ENGIE, Tokyo Gas to invest in renewables
ENGIE and Tokyo Gas will invest in Heolios EnTG, a 50/50 joint venture company to develop renewable energy projects in Mexico.
The companies said in an 8 April press release the joint venture calls for Heolios EnTG to develop, finance, build, own, operate and maintain six renewable energy projects in Mexico.
Two of the plants are onshore wind while the remaining four are solar photovoltaic, with peak capacity totaling 898.7 MW – enough to power 1.3m Mexican households.
The joint venture received approval on 28 March from Mexico’s federal competition commission, COFECE.
The projects received 15-year power purchase agreements through Mexican power auctions. One of the power plants, Tres Mesas 3, is a 50MW wind power facility that entered into commercial operation in February.
The remaining plants are under construction and scheduled to start commercial operation in 2019 and 2020, as described in the table below.
ENGIE, a French multinational utility company, is a component of the Euro Stoxx 50 market index. Tokyo Gas is Japan’s largest provider of city natural gas, serving more than 11 million customers.
Watco says June fuel terminal expansion
Watco Industries says it will begin operations on the second phase of its San Luis Potosi fuel terminal expansion in Mexico on 1 June.
The Terminal del Centro de Mexico (TCM) is a joint venture between Watco Industries, Kansas City Southern railroad (KCS) and Grupo Valoran. Watco Industries is the operator.
Two 150,000 bbl tanks will begin commissioning later this month, company officials said, placing 300,000 bbl of refined product storage capacity in service. The first phase of the project, which started up in 2017, brought online 40,000 bbl of transloading capacity. By 2028, the terminal will have 1.2m bbl of storage, according to company officials.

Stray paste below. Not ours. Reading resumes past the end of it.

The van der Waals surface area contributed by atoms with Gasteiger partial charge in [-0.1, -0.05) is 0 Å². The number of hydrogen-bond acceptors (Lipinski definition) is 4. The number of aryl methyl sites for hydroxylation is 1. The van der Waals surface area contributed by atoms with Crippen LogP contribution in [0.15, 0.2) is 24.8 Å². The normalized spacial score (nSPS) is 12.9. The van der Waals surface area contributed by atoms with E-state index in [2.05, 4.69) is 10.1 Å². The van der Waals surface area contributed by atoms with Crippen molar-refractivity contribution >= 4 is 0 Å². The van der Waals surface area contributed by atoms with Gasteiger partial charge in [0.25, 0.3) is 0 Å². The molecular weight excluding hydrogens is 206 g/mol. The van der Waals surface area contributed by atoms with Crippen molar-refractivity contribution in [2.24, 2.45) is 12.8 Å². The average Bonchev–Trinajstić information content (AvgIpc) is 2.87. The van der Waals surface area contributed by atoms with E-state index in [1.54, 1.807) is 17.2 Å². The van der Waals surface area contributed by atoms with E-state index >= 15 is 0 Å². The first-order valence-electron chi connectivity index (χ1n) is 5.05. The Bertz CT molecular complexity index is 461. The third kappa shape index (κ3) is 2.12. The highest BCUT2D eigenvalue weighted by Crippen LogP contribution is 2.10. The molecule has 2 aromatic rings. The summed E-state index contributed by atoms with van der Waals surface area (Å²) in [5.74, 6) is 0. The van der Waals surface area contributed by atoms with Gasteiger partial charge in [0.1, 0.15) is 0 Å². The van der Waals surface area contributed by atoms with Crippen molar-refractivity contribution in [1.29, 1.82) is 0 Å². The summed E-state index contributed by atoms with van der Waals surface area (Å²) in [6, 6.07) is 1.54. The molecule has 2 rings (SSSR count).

The terminal will only handle liquid fuels, like gasoline and diesel fuel. There are no plans in the works to handle propane or liquid petroleum gases (LPG), company officials told ICIS.
The facility will be connected to rail lines served by the Mexican subsidiary of KCS. A unit train can hold approximately 60,000 bbl of fuel, officials said.
The terminal expansion will serve the country’s growing demand for refined products. Since the country’s energy reforms were enacted several years ago, Mexico has opened its fuel market to foreign operators and investments.
Imports are expected to continue rising as domestic refining capacity is unable to fully meet Mexican demand.
According to statistics from state-run producer Pemex, imports of finished gasoline averaged 594,800 bbl/day last year, up 4% from 2017, and up 60% from 2014.
Government shows fiscal discipline
The new administration of AMLO appears to remain committed to fiscal discipline despite an anticipated economic deceleration, according to analysis by ratings agency Fitch.
The agency said in a 3 April press release that although the commitment could be tested when the majority Morena party proposes and implements specific spending cuts, the fiscal planning document sent by the finance ministry to the national congress confirms campaign promises to cut government spending.
Fitch pointed to the plan as a strong signal of the new administration’s fiscal policy.
The plan included a downward revision of growth estimates from around 2% to around 1.6%.
The plan forecasts 2020 growth at around 1.9%, a likely signal that energy consumption growth could be more measured in the short term.
Estimates for Mexico’s oil production, which provides a significant portion of government revenues, were revised down in the plan from 1.85m bbl/day to 1.78m bbl/day. The decrease resulted in oil revenue forecasts being lowered by 0.5% of national GDP.
Regulator publishes tariff calculations
Mexico’s energy regulator CRE published the rates and corresponding Memoria de Calculo spreadsheet for April power tariffs for Mexico’s state-run CFE Basic Service Supplier (CFE SSB) on 3 April.
April rates were little changed from the prior month, dropping 0.30%.
The complex corresponding Memoria de Calculo spreadsheet, intended to help consumers understand tariff calculations, was also published on the website of energy regulator CRE.
Initial analysis of the Memoria from Essentia Advisors shows generation costs are within 0.11% of the anticipated generation costs for the first quarter, leading to the nominal movements seen since December 2018.
CFE SSB is the regulated market retail arm of state-run utility CFE. ICIS Staff